- Next year's earnings estimate has increased by a penny.
- The financial efficiency ratios have decreased quite a bit after the last earnings report.
- The Alstom deal is taking way too long to develop, and getting much too complicated.
The last time I wrote about General Electric Company (NYSE:GE), I stated, "Due to the inexpensive fundamentals, slightly bullish technicals, and the high yield, I'm going to actually pull the trigger on this particular name but only for a small batch." It's been three months since writing the article, and the stock has popped 5.3%, versus the 4.2% gain the S&P 500 (NYSEARCA:SPY) posted. I've made out pretty well on that decision, looking back on it. General Electric is a diversified technology and financial services company operating in the segments of aircraft engines, power generation, industrial products, water processing, household appliances, medical imagine, and business and consumer financing.
On April 17, 2014, the company reported first-quarter earnings of $0.33 per share, which beat the consensus of analysts' estimates by $0.01. In the past year, the company's stock is up 14.03% excluding dividends (up 17.28% including dividends), and is losing the S&P 500, which has gained 19.12% in the same time frame. Since initiating my position back on 28th May, '13, I'm up 8.32%, including reinvested dividends and dollar cost averaging. With all this in mind, I'd like to take a moment to evaluate the stock on a fundamental, financial and technical basis to see if right now is a good time to purchase more of the stock for my dividend portfolio.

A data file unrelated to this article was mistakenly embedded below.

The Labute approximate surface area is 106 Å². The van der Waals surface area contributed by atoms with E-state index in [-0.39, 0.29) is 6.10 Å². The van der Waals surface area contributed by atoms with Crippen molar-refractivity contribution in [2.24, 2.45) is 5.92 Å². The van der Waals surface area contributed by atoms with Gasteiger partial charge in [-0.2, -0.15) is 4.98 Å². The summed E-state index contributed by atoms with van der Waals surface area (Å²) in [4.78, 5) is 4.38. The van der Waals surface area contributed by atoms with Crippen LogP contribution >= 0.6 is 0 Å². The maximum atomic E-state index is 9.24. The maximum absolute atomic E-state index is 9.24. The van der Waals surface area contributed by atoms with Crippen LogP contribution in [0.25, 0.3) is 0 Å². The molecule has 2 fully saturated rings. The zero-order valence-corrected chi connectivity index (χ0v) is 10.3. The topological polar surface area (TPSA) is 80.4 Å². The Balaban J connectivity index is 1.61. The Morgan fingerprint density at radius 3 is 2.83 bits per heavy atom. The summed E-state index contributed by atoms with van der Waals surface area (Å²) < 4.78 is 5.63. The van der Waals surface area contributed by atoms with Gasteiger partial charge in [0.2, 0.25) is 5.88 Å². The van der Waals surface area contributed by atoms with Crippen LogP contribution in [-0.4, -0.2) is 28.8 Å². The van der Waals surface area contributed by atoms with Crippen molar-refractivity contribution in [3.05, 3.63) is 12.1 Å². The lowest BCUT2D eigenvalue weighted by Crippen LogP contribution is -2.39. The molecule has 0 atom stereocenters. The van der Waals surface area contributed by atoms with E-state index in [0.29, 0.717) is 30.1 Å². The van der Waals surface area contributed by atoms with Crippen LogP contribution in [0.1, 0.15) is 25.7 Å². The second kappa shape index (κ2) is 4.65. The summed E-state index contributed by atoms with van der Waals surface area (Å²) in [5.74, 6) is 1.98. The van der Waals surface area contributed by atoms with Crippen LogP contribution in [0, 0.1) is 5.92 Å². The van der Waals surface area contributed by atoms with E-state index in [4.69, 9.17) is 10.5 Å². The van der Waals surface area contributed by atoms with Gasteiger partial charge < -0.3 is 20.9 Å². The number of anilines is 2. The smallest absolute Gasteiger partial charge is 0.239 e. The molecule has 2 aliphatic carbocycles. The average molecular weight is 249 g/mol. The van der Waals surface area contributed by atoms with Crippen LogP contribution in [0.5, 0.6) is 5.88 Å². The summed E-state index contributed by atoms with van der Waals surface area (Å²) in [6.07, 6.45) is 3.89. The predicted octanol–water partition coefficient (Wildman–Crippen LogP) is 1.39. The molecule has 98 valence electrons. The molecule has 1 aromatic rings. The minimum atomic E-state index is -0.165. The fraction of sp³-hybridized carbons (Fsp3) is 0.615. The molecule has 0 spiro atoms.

The company currently trades at a trailing 12-month P/E ratio of 18.89, which is fairly priced, but I mainly like to purchase a stock based on where the company is going in the future, as opposed to what it has done in the past. On that note, the 1-year forward-looking P/E ratio of 14.73 is currently inexpensively priced for the future in terms of the right here, right now. Next year's estimated earnings are $1.82 per share, and I'd consider the stock inexpensive until about $27. The 1-year PEG ratio (2.54), which measures the ratio of the price you're currently paying for the trailing 12-month earnings on the stock while dividing it by the earnings growth of the company for a specified amount of time (I like looking at a 1-year horizon), tells me that the company is expensively priced, based on a 1-year EPS growth rate of 7.43%. Below is a comparison table of the fundamental metrics for the company for when I wrote all articles pertaining to the company.
EPS Next Yr. ($)
Target Price ($)
EPS Next Yr. (%)
On a financial basis, the things I look for are the dividend payouts, return on assets, equity and investment. The company pays a dividend of 3.28% with a payout ratio of 62% of trailing 12-month earnings, while sporting return on assets, equity and investment values of 1.9%, 9.9% and 3.2%, respectively, which are all respectable values. Because I believe the market may get a bit choppy here and would like a safety play, I believe the 3.28% yield of this company is good enough for me to take shelter in for the time being. Below is a comparison table of the financial metrics for when I wrote all articles pertaining to the company.
Payout TTM (%)
Looking first at the relative strength index chart [RSI] at the top, I see the stock in middle-ground territory, with a current value of 50.63 but with downward trajectory. I will look at the moving average convergence-divergence [MACD] chart next. I see that the black line just crossed below the red line, with the divergence bars decreasing in height, indicating bearish momentum is just be getting started. As for the stock price itself ($26.82), I'm looking at $27.11 to act as resistance and the 50-day simple moving average (currently $26.55) to act as support, for a risk/reward ratio which plays out to be -1.01% to 1.08%.
What Has Changed?